Lisa Hildebrand studies gray whales. And the Oregon State University grad student is a huge fan.
“They’re super acrobatic,” she says. “We see them twist around, they do headstands, they swim on their sides.”
But the whales that come down to the southern Oregon Coast are part of an elaborate ecosystem, one reliant on a critical component: kelp.
For one thing, some of the whales’ prey, tiny shrimp called mysids, hide in kelp.
“The gray whales will blow a bubble blast underwater sometimes very close to kelp,” Hildebrand says, “and we’re not sure yet, but we think it’s to kind of scare the mysids, the zooplankton, out of the kelp and then the whales can easily just pluck them off.”
Scientists suspect that if there’s less kelp, potentially there could be fewer shrimp, which could mean fewer gray whales will come here to find them. And these days there’s less kelp. In some places along the Pacific Coast, a lot less. One study shows more than 90% of a kelp forest in Northern California was depleted in 2014.
To get a look at the state of local kelp beds, I went out with Dave Lacey. He’s the owner and guide at Southcoast Tours, a paddling and fishing tour company.
He took me out on his boat this past August around the Port Orford Heads. They’re these massive boulders that dot the ocean near the rocky shore at Port Orford, about 60 miles from the California border.
So, out here, where researchers do their whale monitoring, there isn’t much left of a particular type of kelp that once flourished — bull kelp.
Lacey shows me a spot tucked in among those giant rocks called Nellie’s Cove. He says until fairly recently, the long stems and bulbs of bull kelp were plentiful — and the fishing was a lot better, too.
“Yeah, this is the last piece of kelp,” he says. “It was so thick in here when I started my business eight years ago that I wouldn’t drive my boat through a lot of it.”
A few things have occurred in recent years that have created what researchers call a perfect storm of poor kelp conditions.
One: marine heatwaves — record high warm water disrupting the marine ecosystem of the West Coast. Kelp needs cold water to survive.
Another: a mysterious disease killed off sunflower sea stars, an important predator in the ecosystem where kelp lives. The sunflower sea stars eat sea urchins. Without them, the purple urchin population has exploded. And those urchins eat kelp. Because the urchin population is so out of whack, they’ve gobbled up way more than they normally would, leaving behind barren waters where kelp once thrived.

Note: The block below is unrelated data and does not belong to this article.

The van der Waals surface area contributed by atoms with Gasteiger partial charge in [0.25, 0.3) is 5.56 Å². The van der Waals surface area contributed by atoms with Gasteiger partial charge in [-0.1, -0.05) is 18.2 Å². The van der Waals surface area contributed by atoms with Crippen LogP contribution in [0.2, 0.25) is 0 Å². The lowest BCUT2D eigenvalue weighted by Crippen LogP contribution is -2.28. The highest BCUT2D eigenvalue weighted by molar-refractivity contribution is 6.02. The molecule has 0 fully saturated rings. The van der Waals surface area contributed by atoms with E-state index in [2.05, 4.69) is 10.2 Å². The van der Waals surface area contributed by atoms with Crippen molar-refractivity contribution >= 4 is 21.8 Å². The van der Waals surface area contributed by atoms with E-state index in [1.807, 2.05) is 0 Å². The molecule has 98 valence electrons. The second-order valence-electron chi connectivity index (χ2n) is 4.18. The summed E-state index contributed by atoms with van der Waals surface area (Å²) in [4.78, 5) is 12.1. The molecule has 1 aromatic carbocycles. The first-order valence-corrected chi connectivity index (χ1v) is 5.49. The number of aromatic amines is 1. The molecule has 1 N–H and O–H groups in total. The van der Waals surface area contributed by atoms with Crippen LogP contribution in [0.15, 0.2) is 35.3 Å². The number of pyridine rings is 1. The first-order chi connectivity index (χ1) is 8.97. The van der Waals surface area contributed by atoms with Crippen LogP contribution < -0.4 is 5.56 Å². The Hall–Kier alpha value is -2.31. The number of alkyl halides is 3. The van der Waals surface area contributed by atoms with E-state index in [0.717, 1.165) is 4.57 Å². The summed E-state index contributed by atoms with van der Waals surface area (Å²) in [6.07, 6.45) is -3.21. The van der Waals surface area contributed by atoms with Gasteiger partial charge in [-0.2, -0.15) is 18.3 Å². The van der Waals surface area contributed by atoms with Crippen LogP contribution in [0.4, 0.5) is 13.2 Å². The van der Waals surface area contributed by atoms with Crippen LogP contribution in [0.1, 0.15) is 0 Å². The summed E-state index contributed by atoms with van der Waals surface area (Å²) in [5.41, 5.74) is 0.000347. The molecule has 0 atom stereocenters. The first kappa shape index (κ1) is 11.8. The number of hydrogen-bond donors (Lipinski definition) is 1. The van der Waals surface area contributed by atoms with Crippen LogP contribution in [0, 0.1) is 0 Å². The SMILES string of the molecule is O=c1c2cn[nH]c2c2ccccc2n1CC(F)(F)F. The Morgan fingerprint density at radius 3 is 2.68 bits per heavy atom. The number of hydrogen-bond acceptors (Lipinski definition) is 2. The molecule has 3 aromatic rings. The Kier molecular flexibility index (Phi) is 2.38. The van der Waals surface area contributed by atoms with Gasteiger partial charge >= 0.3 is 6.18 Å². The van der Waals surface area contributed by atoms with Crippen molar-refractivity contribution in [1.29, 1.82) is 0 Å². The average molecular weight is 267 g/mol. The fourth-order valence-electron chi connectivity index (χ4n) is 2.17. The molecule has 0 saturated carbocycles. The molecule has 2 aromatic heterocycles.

“You can pick up a piece of kelp with four urchins on it and you can kinda see what’s goin’ on,” Lacey says “It’s amazing how fast this has happened.”
Lacey is part of a state working group that’s evaluating proposals for designating rocky coastal sites as education, research and conservation areas. Rather than calling for new restrictions, most proposals look to raise awareness and foster stewardship. And many of them, like one that would deem Cape Foulweather on the central Oregon Coast as a conservation area, list kelp recovery among their goals.
Tom Calvanese is also helping oversee that process — he’s part of the Oregon Kelp Alliance and a fisheries scientist who manages OSU’s Field Station at Port Orford.
He compares the importance of the kelp forest to that of trees on land.
“They sort of form that vertical habitat that all of the organisms, the birds and the insects and the mammals and everything that lives in the forest really depends on the presence of those trees,” he explains. ”So you could apply that same perspective to the kelp forest.”
Many of those proposals submitted to the state aim to create better conditions for kelp.
“When you think about all the different organisms that depend on that, from plankton to fish to whales, you can really see that that kelp is pretty essential to that healthy system,” Calvanese says.
The proposals for shore sites will be made available in March for public comment. They could help push Oregon toward a more holistic management strategy that benefits kelp, whales and other organisms on Oregon’s rocky coast.